House of Lies Review: "Our Descent Into Los Angeles" (Episode 1.06)

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<em>House of Lies</em> Review: "Our Descent Into Los Angeles" (Episode 1.06)

Let’s check in again on what’s destined to be one of the more embarrassing IMDB entries for almost everybody involved. It’s probably too late for House of Lies to turn itself around. “Our Descent Into Los Angeles” is the halfway point for the first season, and even though it wasn’t as actively obnoxious as last week’s episode, it’s still a deeply conflicted half hour of television that tried both my patience and intelligence. The writers don’t seem to understand the show’s strength, which is the great cast, and instead of ever finding an authentic voice they defer to “outrageous” situations and over-the-top comedy. It’s all just tiresome.

This episode skips the client of the week format, focusing on the personal relations of Marty (Don Cheadle) and Jeannie (Kristen Bell). Marty’s home life has been the only recurring plotline that’s even intermittently interesting, but even with a Roscoe storyline nominally at the forefront “Los Angeles” is a dramatic miss.

Too much of this episode just doesn’t make sense. April (Megalyn Echikunwoke), the New York stripper from the first episode, surprisingly reappears in Marty’s office in Los Angeles. She didn’t just fly to LA to perform an impromptu below-the-desk blowjob, though; she’s up for second degree murder charges in New York because a one-night stand died after chugging a bottle of GBH out of her fridge. Oh, and the one night stand was a lady, because all hot women are bicurious in the Maxim-ized world of House of Lies. She was also a cop, because why not. And of course Greg Norbert (Greg Germann), the corporate stooge who hopes to buy Marty’s company and force him out because April made his wife realize she was a lesbian, walks in on the two. Maybe if the show piles on unnecessary details the audience won’t realize how nonsensical this entire story is.

“Los Angeles” also stumbles with Jeannie’s storyline. At first I liked the abrupt reveal of Jeannie’s hidden fiancé. We hadn’t gotten a glimpse into her personal life before then, and the fact that she keeps him secret from her coworkers made her seem rightfully embarrassed by them and their attitudes. This episode makes it clear that it’s the other way around, though. Jeannie doesn’t really want to marry this guy. That might carry some weight if we knew absolutely anything about him (seriously, do we even know his name?) or his relationship with Jeannie. As is it’s impossible to care about Jeannie’s gradual transformation into the Runaway Bride. At least it’s good to see the creepy twins from Observe and Report get some work as the pushy cake chefs.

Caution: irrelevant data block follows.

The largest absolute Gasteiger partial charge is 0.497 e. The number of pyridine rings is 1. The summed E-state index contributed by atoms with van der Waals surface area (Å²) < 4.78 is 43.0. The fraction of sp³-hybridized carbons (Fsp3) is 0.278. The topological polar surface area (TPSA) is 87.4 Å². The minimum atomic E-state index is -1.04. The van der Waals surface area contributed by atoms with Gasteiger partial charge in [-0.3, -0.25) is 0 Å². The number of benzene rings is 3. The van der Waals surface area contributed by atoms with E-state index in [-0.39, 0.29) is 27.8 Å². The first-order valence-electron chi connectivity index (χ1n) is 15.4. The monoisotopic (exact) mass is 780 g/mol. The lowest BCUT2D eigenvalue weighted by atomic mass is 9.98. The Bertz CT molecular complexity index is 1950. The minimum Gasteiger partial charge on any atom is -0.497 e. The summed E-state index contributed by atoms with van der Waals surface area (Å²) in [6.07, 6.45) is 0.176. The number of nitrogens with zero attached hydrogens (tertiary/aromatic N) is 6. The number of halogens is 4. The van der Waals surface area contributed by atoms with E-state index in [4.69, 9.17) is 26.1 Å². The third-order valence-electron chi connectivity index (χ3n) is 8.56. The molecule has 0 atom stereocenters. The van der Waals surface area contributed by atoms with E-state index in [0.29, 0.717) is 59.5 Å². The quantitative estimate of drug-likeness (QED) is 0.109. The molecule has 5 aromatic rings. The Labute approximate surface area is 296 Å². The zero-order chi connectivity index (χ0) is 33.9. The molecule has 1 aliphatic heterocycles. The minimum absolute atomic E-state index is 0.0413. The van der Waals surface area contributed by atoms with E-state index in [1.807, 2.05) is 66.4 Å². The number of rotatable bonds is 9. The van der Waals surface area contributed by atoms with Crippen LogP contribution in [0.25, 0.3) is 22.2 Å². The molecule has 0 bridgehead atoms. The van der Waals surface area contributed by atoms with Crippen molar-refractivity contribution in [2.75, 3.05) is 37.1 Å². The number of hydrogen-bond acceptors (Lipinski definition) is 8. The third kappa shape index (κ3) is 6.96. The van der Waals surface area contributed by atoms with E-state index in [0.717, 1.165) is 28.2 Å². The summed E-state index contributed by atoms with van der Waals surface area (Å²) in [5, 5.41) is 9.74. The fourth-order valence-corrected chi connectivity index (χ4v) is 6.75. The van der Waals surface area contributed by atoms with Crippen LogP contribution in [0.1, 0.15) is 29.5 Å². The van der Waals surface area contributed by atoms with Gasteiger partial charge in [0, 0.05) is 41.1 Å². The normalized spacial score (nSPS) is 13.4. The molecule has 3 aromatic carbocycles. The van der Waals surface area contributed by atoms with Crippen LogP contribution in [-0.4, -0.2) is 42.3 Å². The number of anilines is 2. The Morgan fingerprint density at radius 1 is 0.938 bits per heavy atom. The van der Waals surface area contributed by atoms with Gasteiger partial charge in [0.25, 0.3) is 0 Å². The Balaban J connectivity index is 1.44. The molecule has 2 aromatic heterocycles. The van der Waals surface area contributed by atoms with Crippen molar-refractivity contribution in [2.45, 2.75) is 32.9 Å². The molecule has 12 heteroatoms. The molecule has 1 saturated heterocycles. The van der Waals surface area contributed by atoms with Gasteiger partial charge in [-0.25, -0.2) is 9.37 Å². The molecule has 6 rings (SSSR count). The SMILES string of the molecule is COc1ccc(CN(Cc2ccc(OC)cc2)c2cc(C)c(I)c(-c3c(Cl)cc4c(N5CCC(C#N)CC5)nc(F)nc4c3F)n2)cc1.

Even the subplot with Marty’s son Roscoe (Donis Leonard Jr.) is a dead end. At school Roscoe kisses a boy named Caleb, who looks like a middle school Pete Doherty and whose dad is a rock star and “90s grunge big money man donor” to the private school. Caleb accuses Roscoe of sexual harassment, and the normally understanding Principal Gita (Mo Gaffney) threatens expulsion. Marty uses Clyde (Ben Schwartz) and Doug (Josh Lawson) to dig up dirt on the school, but before he can use it at the meeting with Gita his dad (Glynn Turman) and ex-wife (Dawn Olivieri) turn on him. They almost immediately make the entire meeting about the suicide of Marty’s mother, a pivotal event the show regularly teases without ever fully addressing. And before this episode can truly dig into it Caleb appears and confesses that he actually kissed Roscoe. So problem solved, and this whole episode was just a roundabout way to raise the issue of Marty’s mom without really dealing with it. Like Jeannie this show fears commitment.

“Our Descent Into Los Angeles” demonstrates everything that’s wrong with House of Lies. It’s obnoxious and asinine at its worst, and at its best it’s still a frustrating half-hour that can’t keep a steady tone, refuses to develop its characters and avoids furthering what few on-going stories it’s introduced. And we’ll back next week hoping for any sign of improvement.

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